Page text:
And yet. With one brother in London and the other in Kentucky, what did “Sunday at ten o Clock” even mean? Surely John understood longitude well enough to know that his Sunday morning would not coincide with George’s. If, for that matter, the idea was to convene over the same passage from the same text, why had John not specified which passage of Shakespeare the brothers should read? One way to understand the imprecision of John’s plan is to consider the imperfection of its reward: “we shall be as near each other as blind bodies can be in the same room.” How near was that? On the one hand, Keats is promising a thrilling kind of proximity: the ocean between them suddenly swept away, John and his brother find themselves within reach of the sound of each other’s breath, the heat of each other’s body. On the other hand, these bodies cannot touch. They cannot, after all, see. If they are blind, then to them the room is dark. And they are not described here as “brothers” or “men” or “souls”; they are, simply, “bodies.” Set against and dimly legible beneath the consolation of the imagined room in which John and George can sit together, in the elastic and alternate temporality this letter inaugurates, is another room in which the brothers might imagine being joined by Tom, whose cooling body John had lately left. Such a room would more properly be understood as a tomb, a darkened space within which the brothers might be rejoined, in a time that will have no end.

Contributor’s Note
Kamran Javadizadeh is assistant professor of English at Villanova University, where he works on twentieth-century poetry and the long history of poetry and poetics. He is the author of Institutionalized Lyric: American Poetry at Midcentury (forthcoming from Oxford University Press) and has written essays that have appeared or are forthcoming in PMLA, Modernism/modernity, Arizona Quarterly, and The Yale Review as well as in several edited volumes. With Robert Volpicelli, he is co-editor of “Poetry Networks,” a forthcoming special issue of the journal College Literature.

Works Cited
Dickinson, Emily. Selected Letters. Ed. Thomas H. Johnson. Cambridge: Harvard University Press, 1986.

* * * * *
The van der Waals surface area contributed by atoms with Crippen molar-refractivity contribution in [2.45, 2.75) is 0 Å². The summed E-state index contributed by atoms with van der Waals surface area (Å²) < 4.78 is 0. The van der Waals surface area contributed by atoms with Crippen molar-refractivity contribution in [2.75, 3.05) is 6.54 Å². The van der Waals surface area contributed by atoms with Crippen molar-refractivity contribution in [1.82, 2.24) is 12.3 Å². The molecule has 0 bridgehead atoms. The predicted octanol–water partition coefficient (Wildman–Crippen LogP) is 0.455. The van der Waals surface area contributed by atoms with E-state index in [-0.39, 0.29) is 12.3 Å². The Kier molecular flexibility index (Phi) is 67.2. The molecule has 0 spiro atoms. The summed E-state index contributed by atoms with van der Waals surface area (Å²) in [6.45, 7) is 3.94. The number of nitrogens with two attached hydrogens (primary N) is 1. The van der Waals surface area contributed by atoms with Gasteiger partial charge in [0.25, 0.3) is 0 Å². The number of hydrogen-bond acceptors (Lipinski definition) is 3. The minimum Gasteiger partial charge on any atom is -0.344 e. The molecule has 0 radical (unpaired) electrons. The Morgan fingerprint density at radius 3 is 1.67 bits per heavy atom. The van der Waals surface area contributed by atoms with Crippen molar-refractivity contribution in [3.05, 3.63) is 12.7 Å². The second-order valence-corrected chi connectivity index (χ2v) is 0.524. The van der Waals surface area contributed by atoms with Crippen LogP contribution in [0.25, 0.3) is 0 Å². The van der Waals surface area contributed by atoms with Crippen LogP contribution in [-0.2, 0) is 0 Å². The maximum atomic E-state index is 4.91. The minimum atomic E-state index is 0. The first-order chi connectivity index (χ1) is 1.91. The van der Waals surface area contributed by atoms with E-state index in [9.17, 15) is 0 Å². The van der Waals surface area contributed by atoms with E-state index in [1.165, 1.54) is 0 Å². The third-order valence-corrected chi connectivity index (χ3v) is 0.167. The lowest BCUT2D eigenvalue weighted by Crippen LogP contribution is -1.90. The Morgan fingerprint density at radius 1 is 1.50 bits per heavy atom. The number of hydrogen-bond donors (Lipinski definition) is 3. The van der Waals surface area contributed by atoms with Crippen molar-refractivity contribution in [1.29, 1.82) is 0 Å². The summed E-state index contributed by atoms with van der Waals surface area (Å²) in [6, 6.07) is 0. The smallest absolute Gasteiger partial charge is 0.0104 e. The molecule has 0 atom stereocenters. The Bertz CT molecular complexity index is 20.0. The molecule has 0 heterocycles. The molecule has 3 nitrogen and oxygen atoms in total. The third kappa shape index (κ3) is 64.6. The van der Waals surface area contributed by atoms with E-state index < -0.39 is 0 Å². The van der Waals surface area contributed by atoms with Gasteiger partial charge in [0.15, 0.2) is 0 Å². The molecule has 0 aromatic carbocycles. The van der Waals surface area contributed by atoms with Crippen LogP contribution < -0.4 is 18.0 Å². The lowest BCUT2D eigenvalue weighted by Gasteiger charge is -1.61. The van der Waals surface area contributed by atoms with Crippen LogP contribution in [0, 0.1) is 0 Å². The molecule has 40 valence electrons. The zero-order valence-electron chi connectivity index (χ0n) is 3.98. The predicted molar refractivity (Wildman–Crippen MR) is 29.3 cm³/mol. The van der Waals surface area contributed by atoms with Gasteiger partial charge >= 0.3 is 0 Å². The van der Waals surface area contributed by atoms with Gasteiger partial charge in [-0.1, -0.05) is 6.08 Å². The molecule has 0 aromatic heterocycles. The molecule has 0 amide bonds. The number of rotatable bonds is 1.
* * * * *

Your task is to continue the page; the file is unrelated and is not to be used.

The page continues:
Keats, John. The Letters of John Keats: 1814-1821, Volume One: 1814-1818. Ed. Hyder Edward Rollins. Cambridge: Harvard University Press, 1958.

—. The Letters of John Keats: 1814-1821, Volume Two: 1819-1821. Ed. Hyder Edward Rollins. Cambridge: Harvard University Press, 1958.

Letter #105: To Charlotte Reynolds (née Cox), 15 December 1818

It’s the holiday season, and you know what that means: awkward social interactions! We can certainly file today’s letter under that category. Here’s what happened. Keats initially thought he’d end up traveling to Chichester to spend Christmas with the Dilke family (and Charles Brown). Figuring as much, he appeared to have accepted two different invitations for Christmas dinner in London, one from the Reynoldses and one from the Brawnes. Hey, we’ve all been there. Someone asks if you want to do something, and to be polite and kind, you offer up some sort of non-committal, “oooh, that sounds lovely!” But then reality hits and you need to reckon with the impossibility of being in two places at once. Keats’s strategy for handling the situation appears not to have been all that wise.

He writes to Mrs. Reynolds (wife of George, mother of John Hamilton, Jane, Mariane, Eliza, and Charlotte) with this ill-conceived explanation: “When I left you yesterday, ‘t was with the conviction that you thought I had received no previous invitation for Christmas day: the truth is I had, and had accepted it under the conviction that I should be in Hampshire at the time: else believe me I should not have done so, but kept in Mind my old friends.” The problem is that it pits the Reynolds family against the Brawnes, and as we’ll see, the Reynolds sisters in particular ended up resenting Fanny Brawne as she and Keats became more and more entangled in each other’s lives. Keats himself also ended up seeing less and less of the Reynoldses, although his displeasure with them had already surfaced earlier. It’s possible, nay, likely, that Keats actually just preferred to spend Christmas with the Brawnes, and this letter was his attempt at making nice with the Reynoldses while also turning down their invitation. In any case, Keats does spend Christmas with the Brawnes, and, well, you know how things go from there! We’ll have plenty more to hear about young Miss Brawne in the coming months.

A quick note on the provenance of today’s letter. It appears that it remained in the Reynolds family for some time. The first printing of it was in Harry Buxton Forman’s 1883 edition, where he notes that he was personally in contact with the youngest sister, also Charlotte, who lived until 1884. Our best guess is that she still owned the letter in 1883 and lent it to Forman for use in his edition. Later the letter was owned by A. S. W. Rosenbach, a collector of rare books and manuscripts who owned a few other Keats items. One of his purchases–of a letter to Fanny Brawne–was memorialized in a cheeky poem by Christopher Morley.

From Chimneysmoke (1921), by Christopher Morley

But we do digress. Today’s letter was acquired by Robert H. Taylor, probably sometime around mid-century (perhaps after Rosenbach’s death in 1952). Taylor bequeathed his collection of materials to Princeton University (his alma mater), where it still resides. For a bit of info on Taylor’s collection and another of Keats’s letters housed within it, check out our post for Keats’s 15 April 1817 letter to George and Tom.

To read the text of the letter, we direct you to Forman’s 1883 edition, where, you’ll notice, he explains his knowledge of the letter coming directly from the younger Charlotte Reynolds.